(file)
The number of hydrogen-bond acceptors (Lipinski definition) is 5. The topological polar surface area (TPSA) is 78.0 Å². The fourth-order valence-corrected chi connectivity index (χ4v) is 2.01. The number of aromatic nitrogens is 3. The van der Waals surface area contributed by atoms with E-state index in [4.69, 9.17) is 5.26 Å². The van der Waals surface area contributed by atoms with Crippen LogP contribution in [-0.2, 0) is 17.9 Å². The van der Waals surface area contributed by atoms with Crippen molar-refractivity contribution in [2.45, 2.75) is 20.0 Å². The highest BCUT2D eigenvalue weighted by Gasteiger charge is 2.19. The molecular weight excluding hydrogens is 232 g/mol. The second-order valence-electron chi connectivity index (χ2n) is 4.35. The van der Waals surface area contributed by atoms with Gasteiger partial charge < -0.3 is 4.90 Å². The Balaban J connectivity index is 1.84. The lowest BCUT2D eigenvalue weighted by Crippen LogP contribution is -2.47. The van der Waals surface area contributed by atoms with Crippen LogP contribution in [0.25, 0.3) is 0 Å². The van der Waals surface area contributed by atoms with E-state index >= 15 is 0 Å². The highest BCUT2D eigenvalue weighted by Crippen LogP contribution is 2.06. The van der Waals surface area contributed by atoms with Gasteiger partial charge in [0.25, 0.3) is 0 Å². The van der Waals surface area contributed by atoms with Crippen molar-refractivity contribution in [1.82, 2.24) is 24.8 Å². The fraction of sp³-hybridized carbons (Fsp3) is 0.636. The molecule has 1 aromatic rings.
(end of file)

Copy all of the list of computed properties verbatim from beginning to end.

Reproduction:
The number of hydrogen-bond acceptors (Lipinski definition) is 5. The topological polar surface area (TPSA) is 78.0 Å². The fourth-order valence-corrected chi connectivity index (χ4v) is 2.01. The number of aromatic nitrogens is 3. The van der Waals surface area contributed by atoms with E-state index in [4.69, 9.17) is 5.26 Å². The van der Waals surface area contributed by atoms with Crippen LogP contribution in [-0.2, 0) is 17.9 Å². The van der Waals surface area contributed by atoms with Crippen molar-refractivity contribution in [2.45, 2.75) is 20.0 Å². The highest BCUT2D eigenvalue weighted by Gasteiger charge is 2.19. The molecular weight excluding hydrogens is 232 g/mol. The second-order valence-electron chi connectivity index (χ2n) is 4.35. The van der Waals surface area contributed by atoms with Gasteiger partial charge < -0.3 is 4.90 Å². The Balaban J connectivity index is 1.84. The lowest BCUT2D eigenvalue weighted by Crippen LogP contribution is -2.47. The van der Waals surface area contributed by atoms with Crippen LogP contribution in [0.25, 0.3) is 0 Å². The van der Waals surface area contributed by atoms with E-state index >= 15 is 0 Å². The highest BCUT2D eigenvalue weighted by Crippen LogP contribution is 2.06. The van der Waals surface area contributed by atoms with Gasteiger partial charge in [0.25, 0.3) is 0 Å². The van der Waals surface area contributed by atoms with Crippen molar-refractivity contribution in [1.82, 2.24) is 24.8 Å². The fraction of sp³-hybridized carbons (Fsp3) is 0.636. The molecule has 1 aromatic rings.